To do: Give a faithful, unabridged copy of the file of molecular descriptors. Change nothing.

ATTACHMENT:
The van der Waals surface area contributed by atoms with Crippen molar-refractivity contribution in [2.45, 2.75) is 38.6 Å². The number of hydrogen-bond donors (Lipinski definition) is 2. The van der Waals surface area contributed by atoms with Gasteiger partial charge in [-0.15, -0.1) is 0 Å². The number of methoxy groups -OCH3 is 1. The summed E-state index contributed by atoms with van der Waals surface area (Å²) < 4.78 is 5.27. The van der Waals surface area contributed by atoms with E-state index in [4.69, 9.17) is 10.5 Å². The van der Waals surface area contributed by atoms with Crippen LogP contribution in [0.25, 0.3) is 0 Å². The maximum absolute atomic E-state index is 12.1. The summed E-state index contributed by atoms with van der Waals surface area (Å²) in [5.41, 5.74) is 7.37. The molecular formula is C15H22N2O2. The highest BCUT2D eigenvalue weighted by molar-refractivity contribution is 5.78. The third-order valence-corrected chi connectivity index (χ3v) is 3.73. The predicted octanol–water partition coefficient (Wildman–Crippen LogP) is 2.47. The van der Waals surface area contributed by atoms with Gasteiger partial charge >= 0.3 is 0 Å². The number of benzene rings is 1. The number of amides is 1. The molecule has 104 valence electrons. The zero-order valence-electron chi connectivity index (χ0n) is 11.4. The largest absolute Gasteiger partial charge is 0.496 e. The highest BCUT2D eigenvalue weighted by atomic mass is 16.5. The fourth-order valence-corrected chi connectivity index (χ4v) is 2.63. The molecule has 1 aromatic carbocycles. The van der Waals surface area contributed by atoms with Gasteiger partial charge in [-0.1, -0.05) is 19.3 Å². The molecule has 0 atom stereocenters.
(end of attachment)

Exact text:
The van der Waals surface area contributed by atoms with Crippen molar-refractivity contribution in [2.45, 2.75) is 38.6 Å². The number of hydrogen-bond donors (Lipinski definition) is 2. The van der Waals surface area contributed by atoms with Gasteiger partial charge in [-0.15, -0.1) is 0 Å². The number of methoxy groups -OCH3 is 1. The summed E-state index contributed by atoms with van der Waals surface area (Å²) < 4.78 is 5.27. The van der Waals surface area contributed by atoms with E-state index in [4.69, 9.17) is 10.5 Å². The van der Waals surface area contributed by atoms with Crippen LogP contribution in [0.25, 0.3) is 0 Å². The maximum absolute atomic E-state index is 12.1. The summed E-state index contributed by atoms with van der Waals surface area (Å²) in [5.41, 5.74) is 7.37. The molecular formula is C15H22N2O2. The highest BCUT2D eigenvalue weighted by molar-refractivity contribution is 5.78. The third-order valence-corrected chi connectivity index (χ3v) is 3.73. The predicted octanol–water partition coefficient (Wildman–Crippen LogP) is 2.47. The van der Waals surface area contributed by atoms with Gasteiger partial charge >= 0.3 is 0 Å². The number of benzene rings is 1. The number of amides is 1. The molecule has 104 valence electrons. The zero-order valence-electron chi connectivity index (χ0n) is 11.4. The largest absolute Gasteiger partial charge is 0.496 e. The highest BCUT2D eigenvalue weighted by atomic mass is 16.5. The fourth-order valence-corrected chi connectivity index (χ4v) is 2.63. The molecule has 1 aromatic carbocycles. The van der Waals surface area contributed by atoms with Gasteiger partial charge in [-0.1, -0.05) is 19.3 Å². The molecule has 0 atom stereocenters.